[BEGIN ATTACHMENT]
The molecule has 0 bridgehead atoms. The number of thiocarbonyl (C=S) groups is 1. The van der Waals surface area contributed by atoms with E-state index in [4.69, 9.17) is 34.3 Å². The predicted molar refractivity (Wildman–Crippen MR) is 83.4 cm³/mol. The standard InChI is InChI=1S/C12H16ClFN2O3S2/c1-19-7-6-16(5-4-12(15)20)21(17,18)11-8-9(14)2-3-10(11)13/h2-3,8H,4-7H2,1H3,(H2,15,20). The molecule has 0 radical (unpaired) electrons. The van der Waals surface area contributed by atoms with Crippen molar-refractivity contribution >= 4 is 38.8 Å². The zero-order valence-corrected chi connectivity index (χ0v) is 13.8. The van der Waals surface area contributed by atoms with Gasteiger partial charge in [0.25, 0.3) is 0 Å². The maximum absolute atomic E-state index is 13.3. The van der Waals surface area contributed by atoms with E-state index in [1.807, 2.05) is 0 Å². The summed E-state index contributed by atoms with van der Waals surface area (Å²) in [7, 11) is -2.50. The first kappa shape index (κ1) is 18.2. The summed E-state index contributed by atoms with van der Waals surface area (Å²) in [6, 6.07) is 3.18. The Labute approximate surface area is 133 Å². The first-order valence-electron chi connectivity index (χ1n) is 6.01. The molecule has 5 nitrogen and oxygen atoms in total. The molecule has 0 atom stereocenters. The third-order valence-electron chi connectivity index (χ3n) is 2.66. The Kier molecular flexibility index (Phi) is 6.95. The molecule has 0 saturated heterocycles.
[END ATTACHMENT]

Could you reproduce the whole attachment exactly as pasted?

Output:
The molecule has 0 bridgehead atoms. The number of thiocarbonyl (C=S) groups is 1. The van der Waals surface area contributed by atoms with E-state index in [4.69, 9.17) is 34.3 Å². The predicted molar refractivity (Wildman–Crippen MR) is 83.4 cm³/mol. The standard InChI is InChI=1S/C12H16ClFN2O3S2/c1-19-7-6-16(5-4-12(15)20)21(17,18)11-8-9(14)2-3-10(11)13/h2-3,8H,4-7H2,1H3,(H2,15,20). The molecule has 0 radical (unpaired) electrons. The van der Waals surface area contributed by atoms with Crippen molar-refractivity contribution >= 4 is 38.8 Å². The zero-order valence-corrected chi connectivity index (χ0v) is 13.8. The van der Waals surface area contributed by atoms with Gasteiger partial charge in [0.25, 0.3) is 0 Å². The maximum absolute atomic E-state index is 13.3. The van der Waals surface area contributed by atoms with E-state index in [1.807, 2.05) is 0 Å². The summed E-state index contributed by atoms with van der Waals surface area (Å²) in [7, 11) is -2.50. The first kappa shape index (κ1) is 18.2. The summed E-state index contributed by atoms with van der Waals surface area (Å²) in [6, 6.07) is 3.18. The Labute approximate surface area is 133 Å². The first-order valence-electron chi connectivity index (χ1n) is 6.01. The molecule has 5 nitrogen and oxygen atoms in total. The molecule has 0 atom stereocenters. The third-order valence-electron chi connectivity index (χ3n) is 2.66. The Kier molecular flexibility index (Phi) is 6.95. The molecule has 0 saturated heterocycles.